When was the Canon first published for public use?
The canon of scripture actually developed over centuries through a process of consensus. There was not a single moment or decision that “ratified” the canon. Rather, churches started reading texts as a part of their worship services. Initially, there was quite a bit of diversity. But as time went on, for various reasons, a consensus developed over what constituted scripture.
The early evidence we have for the canon doesn’t amount to much. It includes sources like the Muratorian Canon, a source of unknown date, which lists 22 (rather than 27) books of the New Testament, and also includes 3 additional works that aren’t in our current NT. Another source, the Synod of Carthage in 393 C.E., lists all 27 books, and adds that the acts of the martyrs may also be read on the anniversary of their deaths. Although this Synod decree does constitute a decision by a church body about what constitutes the canon, it was a regional body and wasn’t making the decision for everyone. It’s also clear that the acts of the saints often had a kind of quasi-canonical status, as they were also read in worship on an assigned day.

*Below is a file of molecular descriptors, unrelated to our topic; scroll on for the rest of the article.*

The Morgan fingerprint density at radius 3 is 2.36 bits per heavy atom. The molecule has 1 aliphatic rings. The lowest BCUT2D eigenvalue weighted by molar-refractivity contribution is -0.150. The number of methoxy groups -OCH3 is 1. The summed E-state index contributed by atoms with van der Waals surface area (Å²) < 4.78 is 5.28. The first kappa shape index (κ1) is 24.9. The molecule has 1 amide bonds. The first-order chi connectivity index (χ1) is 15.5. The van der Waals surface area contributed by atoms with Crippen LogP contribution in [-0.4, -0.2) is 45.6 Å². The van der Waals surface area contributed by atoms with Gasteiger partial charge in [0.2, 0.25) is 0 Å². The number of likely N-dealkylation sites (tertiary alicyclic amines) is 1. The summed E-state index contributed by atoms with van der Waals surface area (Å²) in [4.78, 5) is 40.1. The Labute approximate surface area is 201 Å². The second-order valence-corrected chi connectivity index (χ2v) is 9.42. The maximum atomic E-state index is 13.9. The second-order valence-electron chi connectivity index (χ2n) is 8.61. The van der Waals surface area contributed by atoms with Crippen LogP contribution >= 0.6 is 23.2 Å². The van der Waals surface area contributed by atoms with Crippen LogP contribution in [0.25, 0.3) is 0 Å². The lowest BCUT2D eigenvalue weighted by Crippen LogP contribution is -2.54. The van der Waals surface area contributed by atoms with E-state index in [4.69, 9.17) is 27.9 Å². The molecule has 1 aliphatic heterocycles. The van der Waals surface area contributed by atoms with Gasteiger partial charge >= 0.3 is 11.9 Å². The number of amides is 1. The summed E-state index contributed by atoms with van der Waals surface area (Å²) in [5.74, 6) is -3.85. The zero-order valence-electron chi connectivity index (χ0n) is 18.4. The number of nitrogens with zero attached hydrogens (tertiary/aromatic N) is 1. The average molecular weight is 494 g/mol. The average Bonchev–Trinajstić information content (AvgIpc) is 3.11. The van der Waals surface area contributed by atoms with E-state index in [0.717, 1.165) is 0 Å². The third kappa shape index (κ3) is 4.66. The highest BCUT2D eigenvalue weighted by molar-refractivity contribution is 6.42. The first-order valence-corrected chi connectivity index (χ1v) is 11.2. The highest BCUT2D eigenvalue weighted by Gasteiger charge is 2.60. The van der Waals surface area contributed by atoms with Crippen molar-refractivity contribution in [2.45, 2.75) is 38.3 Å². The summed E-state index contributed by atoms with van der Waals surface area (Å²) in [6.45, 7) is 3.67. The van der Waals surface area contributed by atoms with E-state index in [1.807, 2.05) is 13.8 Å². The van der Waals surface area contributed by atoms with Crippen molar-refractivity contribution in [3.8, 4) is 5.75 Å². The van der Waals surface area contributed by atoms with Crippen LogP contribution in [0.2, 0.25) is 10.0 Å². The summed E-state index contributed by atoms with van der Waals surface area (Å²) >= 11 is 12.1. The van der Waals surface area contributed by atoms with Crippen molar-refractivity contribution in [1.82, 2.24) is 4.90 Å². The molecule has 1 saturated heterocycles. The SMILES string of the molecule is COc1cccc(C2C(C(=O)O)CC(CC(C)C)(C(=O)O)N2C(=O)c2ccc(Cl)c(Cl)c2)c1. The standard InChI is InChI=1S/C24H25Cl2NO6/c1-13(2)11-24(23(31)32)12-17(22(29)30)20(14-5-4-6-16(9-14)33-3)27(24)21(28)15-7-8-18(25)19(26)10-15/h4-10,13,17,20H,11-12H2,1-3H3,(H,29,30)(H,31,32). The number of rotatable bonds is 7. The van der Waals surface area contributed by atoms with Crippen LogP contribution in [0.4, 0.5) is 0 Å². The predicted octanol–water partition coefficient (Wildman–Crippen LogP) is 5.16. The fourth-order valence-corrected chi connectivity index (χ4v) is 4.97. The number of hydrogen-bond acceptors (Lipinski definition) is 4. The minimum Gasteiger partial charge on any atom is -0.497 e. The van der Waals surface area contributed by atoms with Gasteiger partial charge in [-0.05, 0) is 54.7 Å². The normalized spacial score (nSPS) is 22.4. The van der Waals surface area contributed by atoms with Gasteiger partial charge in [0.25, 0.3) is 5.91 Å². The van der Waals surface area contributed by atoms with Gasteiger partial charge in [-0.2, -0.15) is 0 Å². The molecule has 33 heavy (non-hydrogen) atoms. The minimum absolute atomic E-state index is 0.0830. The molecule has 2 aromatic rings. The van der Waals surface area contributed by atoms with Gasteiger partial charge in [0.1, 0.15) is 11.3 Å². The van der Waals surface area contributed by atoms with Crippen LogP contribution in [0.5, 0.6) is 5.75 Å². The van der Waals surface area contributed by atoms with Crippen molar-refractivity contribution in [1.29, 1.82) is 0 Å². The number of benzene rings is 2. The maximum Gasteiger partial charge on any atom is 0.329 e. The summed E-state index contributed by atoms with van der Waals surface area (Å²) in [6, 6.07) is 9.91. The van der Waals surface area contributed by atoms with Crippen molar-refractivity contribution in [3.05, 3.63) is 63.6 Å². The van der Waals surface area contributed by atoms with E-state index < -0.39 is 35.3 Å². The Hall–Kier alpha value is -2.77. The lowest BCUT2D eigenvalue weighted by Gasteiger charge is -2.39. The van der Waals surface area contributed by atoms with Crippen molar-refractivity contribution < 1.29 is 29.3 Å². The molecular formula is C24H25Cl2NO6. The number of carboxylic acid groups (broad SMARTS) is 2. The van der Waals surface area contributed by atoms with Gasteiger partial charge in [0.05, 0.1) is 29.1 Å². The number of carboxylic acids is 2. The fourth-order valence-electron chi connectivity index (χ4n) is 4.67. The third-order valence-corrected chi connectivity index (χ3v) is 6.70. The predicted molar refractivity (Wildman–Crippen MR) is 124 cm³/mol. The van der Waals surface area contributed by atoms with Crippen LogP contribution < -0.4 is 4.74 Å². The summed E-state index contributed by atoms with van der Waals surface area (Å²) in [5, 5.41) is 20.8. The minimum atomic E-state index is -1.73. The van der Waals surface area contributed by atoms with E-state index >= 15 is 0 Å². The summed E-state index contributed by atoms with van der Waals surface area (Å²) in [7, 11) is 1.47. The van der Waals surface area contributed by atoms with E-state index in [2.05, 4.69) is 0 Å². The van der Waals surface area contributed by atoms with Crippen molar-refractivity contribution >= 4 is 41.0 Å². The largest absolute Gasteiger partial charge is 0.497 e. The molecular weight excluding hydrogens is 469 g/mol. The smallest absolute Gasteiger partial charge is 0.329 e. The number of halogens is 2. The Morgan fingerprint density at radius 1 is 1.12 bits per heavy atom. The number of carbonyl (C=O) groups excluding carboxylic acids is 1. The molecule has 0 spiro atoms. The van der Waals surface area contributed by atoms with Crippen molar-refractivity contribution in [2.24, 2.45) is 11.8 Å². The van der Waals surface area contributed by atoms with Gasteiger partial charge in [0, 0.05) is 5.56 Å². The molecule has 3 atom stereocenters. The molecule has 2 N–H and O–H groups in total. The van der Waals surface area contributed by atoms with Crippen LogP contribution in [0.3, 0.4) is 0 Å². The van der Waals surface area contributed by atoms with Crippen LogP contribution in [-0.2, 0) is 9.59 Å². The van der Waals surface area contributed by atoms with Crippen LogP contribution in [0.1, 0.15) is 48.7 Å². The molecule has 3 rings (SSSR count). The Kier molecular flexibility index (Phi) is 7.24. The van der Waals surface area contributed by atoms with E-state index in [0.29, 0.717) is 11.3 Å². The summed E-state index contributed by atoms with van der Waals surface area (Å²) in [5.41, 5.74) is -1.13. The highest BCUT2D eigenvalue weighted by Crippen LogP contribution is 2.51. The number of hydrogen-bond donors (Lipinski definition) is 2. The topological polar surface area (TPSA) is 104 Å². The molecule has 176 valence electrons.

Starting in the 4th century, we start to see Bibles published that have the 27 books we think of as the canon. However, even into the 9th century, there are Bibles that are missing Hebrews or Revelation. So there is a good deal more variety than we imagine.
Not all Christians share the same canon. The Catholic and Protestant canons differ on the inclusion of the Apocrypha, for example. Other orthodox traditions have also included other books as part of their canons. So there is not a single, straightforward answer to this question.